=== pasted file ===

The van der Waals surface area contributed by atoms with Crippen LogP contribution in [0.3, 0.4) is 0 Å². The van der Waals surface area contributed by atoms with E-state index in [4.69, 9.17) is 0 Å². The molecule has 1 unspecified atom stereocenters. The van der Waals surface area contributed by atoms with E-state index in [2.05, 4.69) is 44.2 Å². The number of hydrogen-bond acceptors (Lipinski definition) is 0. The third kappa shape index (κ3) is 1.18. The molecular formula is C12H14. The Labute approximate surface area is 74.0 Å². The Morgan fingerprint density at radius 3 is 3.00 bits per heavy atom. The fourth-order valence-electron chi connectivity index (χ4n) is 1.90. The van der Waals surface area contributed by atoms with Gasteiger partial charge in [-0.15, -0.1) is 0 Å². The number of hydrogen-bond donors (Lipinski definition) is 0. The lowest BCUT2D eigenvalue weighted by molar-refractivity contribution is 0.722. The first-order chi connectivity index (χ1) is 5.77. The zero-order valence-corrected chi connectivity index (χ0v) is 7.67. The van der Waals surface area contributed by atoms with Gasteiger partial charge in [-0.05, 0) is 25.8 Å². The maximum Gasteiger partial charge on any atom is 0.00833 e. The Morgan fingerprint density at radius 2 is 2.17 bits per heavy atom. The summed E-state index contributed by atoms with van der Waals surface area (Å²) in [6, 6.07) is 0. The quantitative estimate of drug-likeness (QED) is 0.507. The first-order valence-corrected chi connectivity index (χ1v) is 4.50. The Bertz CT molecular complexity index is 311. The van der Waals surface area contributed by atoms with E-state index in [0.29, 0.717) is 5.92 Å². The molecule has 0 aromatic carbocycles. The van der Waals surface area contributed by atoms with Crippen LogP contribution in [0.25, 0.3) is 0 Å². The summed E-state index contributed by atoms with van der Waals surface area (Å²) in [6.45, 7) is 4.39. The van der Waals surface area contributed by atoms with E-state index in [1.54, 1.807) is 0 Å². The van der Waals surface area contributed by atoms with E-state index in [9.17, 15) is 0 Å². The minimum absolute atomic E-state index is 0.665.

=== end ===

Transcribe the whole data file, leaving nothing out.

The van der Waals surface area contributed by atoms with Crippen LogP contribution in [0.3, 0.4) is 0 Å². The van der Waals surface area contributed by atoms with E-state index in [4.69, 9.17) is 0 Å². The molecule has 1 unspecified atom stereocenters. The van der Waals surface area contributed by atoms with E-state index in [2.05, 4.69) is 44.2 Å². The number of hydrogen-bond acceptors (Lipinski definition) is 0. The third kappa shape index (κ3) is 1.18. The molecular formula is C12H14. The Labute approximate surface area is 74.0 Å². The Morgan fingerprint density at radius 3 is 3.00 bits per heavy atom. The fourth-order valence-electron chi connectivity index (χ4n) is 1.90. The van der Waals surface area contributed by atoms with Gasteiger partial charge in [-0.15, -0.1) is 0 Å². The number of hydrogen-bond donors (Lipinski definition) is 0. The lowest BCUT2D eigenvalue weighted by molar-refractivity contribution is 0.722. The first-order chi connectivity index (χ1) is 5.77. The zero-order valence-corrected chi connectivity index (χ0v) is 7.67. The van der Waals surface area contributed by atoms with Gasteiger partial charge in [-0.05, 0) is 25.8 Å². The maximum Gasteiger partial charge on any atom is 0.00833 e. The Morgan fingerprint density at radius 2 is 2.17 bits per heavy atom. The summed E-state index contributed by atoms with van der Waals surface area (Å²) in [6, 6.07) is 0. The quantitative estimate of drug-likeness (QED) is 0.507. The first-order valence-corrected chi connectivity index (χ1v) is 4.50. The Bertz CT molecular complexity index is 311. The van der Waals surface area contributed by atoms with E-state index in [0.29, 0.717) is 5.92 Å². The molecule has 0 aromatic carbocycles. The van der Waals surface area contributed by atoms with Crippen LogP contribution in [0.25, 0.3) is 0 Å². The summed E-state index contributed by atoms with van der Waals surface area (Å²) in [6.45, 7) is 4.39. The van der Waals surface area contributed by atoms with E-state index in [1.54, 1.807) is 0 Å². The van der Waals surface area contributed by atoms with E-state index in [9.17, 15) is 0 Å². The minimum absolute atomic E-state index is 0.665.